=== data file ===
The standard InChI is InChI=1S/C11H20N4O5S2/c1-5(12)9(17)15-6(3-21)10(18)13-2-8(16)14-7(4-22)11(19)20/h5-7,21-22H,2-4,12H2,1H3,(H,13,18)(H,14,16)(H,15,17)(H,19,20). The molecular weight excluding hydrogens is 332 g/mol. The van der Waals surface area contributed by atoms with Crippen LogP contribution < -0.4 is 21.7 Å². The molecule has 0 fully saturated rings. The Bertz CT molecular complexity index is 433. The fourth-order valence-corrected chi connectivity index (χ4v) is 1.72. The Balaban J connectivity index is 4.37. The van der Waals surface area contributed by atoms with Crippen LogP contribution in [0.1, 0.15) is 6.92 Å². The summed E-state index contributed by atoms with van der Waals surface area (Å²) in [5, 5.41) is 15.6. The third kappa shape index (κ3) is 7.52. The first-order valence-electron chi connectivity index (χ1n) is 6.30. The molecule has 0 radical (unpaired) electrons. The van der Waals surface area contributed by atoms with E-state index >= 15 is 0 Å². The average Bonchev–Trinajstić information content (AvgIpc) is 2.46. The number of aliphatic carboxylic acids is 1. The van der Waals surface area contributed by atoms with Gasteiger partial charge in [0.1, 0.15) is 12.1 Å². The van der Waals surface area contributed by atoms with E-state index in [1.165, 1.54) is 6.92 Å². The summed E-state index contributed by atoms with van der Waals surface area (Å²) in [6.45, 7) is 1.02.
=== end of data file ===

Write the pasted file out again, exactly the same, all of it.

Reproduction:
The standard InChI is InChI=1S/C11H20N4O5S2/c1-5(12)9(17)15-6(3-21)10(18)13-2-8(16)14-7(4-22)11(19)20/h5-7,21-22H,2-4,12H2,1H3,(H,13,18)(H,14,16)(H,15,17)(H,19,20). The molecular weight excluding hydrogens is 332 g/mol. The van der Waals surface area contributed by atoms with Crippen LogP contribution < -0.4 is 21.7 Å². The molecule has 0 fully saturated rings. The Bertz CT molecular complexity index is 433. The fourth-order valence-corrected chi connectivity index (χ4v) is 1.72. The Balaban J connectivity index is 4.37. The van der Waals surface area contributed by atoms with Crippen LogP contribution in [0.1, 0.15) is 6.92 Å². The summed E-state index contributed by atoms with van der Waals surface area (Å²) in [5, 5.41) is 15.6. The third kappa shape index (κ3) is 7.52. The first-order valence-electron chi connectivity index (χ1n) is 6.30. The molecule has 0 radical (unpaired) electrons. The van der Waals surface area contributed by atoms with E-state index >= 15 is 0 Å². The average Bonchev–Trinajstić information content (AvgIpc) is 2.46. The number of aliphatic carboxylic acids is 1. The van der Waals surface area contributed by atoms with Gasteiger partial charge in [0.1, 0.15) is 12.1 Å². The van der Waals surface area contributed by atoms with E-state index in [1.165, 1.54) is 6.92 Å². The summed E-state index contributed by atoms with van der Waals surface area (Å²) in [6.45, 7) is 1.02.